Nortel's Bottom Sags
Nortel originally thought third-quarter 2002 revenues would be flat (see Nortel Falls Short in Long Haul). Now, it expects revenues to drop 10 percent. As a result, it must lower its quarterly breakeven level by 18 percent compared with last month's estimates, falling shy even of the skeptical expectations of at least one Wall Street analyst (see Nortel Still Not Slim Enough). The new level will be "below US$2.6 billion," Nortel says, from original estimates of about $3.2 billion.
To reach breakeven, Nortel must cut its workforce to a level of 35,000, down about 7,000 employees from the target it originally set for the end of the third quarter (see Nortel Falls Short in Long Haul and Nortel's World is Flat).
Nortel has cut more than 55 percent of its staff since January 2001, when it employed about 94,500 workers. Today's news brought Nortel's stock plummeting to $1.03, down $0.20 (16.26%) by early afternoon today.
Two key questions emerge: First, is this really the end of Nortel's cuts? Second, will it work?
Analysts aren't sure on either point. While many expected Nortel to lower its breakeven level, some thought it might not be as low as it's gotten (see Nortel Still Not Slim Enough).
"Going from $3.2 billion to $2.6 billion was pretty aggressive," says David Toung of McDonald Investments. "Will it be enough? I don't have a good answer for you."
"I'm not changing my outlook on the basis of a warning," says Kevin Slocum of SoundView Technology Group. "But I wish I could get inside how 35,000 is going to be better than 42,000. It's a long way from 95,000. I hope for the sake of the employees still there that it works. But who knows?"
Nortel seems stumped, too. Indeed, the news is the latest in a series of failed attempts Nortel's made to locate a breakeven it can live with. Over the past year, the company has been forced repeatedly either to offer no guidance or to correct its guidance downward mid-quarter.
At least one analyst thinks the company isn't pruning in the right places. "Nortel has cut buds, but it hasn't hacked away at the bush the way Lucent Technologies Inc. [NYSE: LU] has done," says Frank Dzubeck, president of consultancy Communications Network Architects.
Lucent, too, has cited the need to cut another 7,000 jobs (see Lucent Loses $7.9B, Plans Layoffs). But Dzubeck sees big differences in how the two companies have approached their problems over the past year. Dzubeck thinks Nortel needs to be more aggressive in looking at its asset pool and making some informed changes.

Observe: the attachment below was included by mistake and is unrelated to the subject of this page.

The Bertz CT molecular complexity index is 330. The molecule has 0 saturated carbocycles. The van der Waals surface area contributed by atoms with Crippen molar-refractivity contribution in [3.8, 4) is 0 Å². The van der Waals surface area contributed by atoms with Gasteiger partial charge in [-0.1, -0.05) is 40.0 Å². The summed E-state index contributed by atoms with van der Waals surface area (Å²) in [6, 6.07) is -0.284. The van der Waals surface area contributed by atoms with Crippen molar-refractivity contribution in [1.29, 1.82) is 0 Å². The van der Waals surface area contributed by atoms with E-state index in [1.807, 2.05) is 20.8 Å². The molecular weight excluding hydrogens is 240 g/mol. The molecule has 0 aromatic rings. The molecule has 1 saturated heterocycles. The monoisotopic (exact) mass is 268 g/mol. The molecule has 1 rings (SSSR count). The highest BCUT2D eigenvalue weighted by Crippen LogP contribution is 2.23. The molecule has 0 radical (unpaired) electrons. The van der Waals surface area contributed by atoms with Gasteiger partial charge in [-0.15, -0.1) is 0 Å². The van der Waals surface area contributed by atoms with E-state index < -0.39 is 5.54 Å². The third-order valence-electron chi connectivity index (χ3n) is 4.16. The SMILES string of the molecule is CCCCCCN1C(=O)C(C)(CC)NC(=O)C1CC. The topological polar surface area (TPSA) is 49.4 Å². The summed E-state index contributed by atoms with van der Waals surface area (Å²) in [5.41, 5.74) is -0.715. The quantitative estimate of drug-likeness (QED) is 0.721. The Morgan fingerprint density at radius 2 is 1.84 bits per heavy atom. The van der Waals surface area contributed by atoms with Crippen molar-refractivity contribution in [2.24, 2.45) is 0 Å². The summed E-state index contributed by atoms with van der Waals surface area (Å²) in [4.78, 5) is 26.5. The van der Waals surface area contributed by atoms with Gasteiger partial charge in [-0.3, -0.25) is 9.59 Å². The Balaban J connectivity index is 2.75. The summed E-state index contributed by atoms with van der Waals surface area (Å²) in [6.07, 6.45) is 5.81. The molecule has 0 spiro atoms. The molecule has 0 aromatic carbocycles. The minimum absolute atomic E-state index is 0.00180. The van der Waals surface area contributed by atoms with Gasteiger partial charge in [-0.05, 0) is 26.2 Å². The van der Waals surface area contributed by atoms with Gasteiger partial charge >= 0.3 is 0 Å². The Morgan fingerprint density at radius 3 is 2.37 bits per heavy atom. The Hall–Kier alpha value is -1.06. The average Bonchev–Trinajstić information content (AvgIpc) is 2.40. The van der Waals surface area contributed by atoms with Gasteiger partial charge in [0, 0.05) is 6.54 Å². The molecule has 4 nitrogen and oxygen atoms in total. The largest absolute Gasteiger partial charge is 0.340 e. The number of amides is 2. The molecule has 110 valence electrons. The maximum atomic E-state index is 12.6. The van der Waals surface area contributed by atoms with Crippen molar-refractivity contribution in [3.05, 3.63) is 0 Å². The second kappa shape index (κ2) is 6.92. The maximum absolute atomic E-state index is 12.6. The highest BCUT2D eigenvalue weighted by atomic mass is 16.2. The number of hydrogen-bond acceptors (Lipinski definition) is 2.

"Nortel thought it had done well to sell its access business. But that business wasn't making money anyway," he says (see Zhone Acquires Nortel's Access Gear).
And while Nortel's winning business, particularly in the voice-over-IP space, it continues to be haunted by old acquisitions (see Whatever Happened to X? page 6), Dzubeck says. Bay Networks, for instance, continues to represent a large installed base of switches and routers for Nortel. But even though that portion of Nortel's enterprise business may bring in cash, it's likely not worth the ongoing drain on resources required to maintain the installed base, he maintains.
Further, Nortel's debt situation remains in question. "[Lucent CEO] Schacht spent his whole first year just straightening out Lucent's debt," Dzubeck asserts. "That's what [Nortel CEO Frank Dunn] should have done. Nortel's debt versus cash in hand is a major problem."
Dzubeck also notes that Lucent spun out Avaya Inc. (NYSE: AV) and Agere Systems (NYSE: AGR) in a more or less timely fashion, while Nortel continues to have problems shopping its components and wireless businesses. Further, given current market conditions, it's getting less likely that Nortel will be able to fetch a good bid for its components assets (see Components Overboard!).
Clearly, it remains to be seen whether Nortel's latest changes will achieve the hoped for result.
— Mary Jander, Senior Editor, Light Reading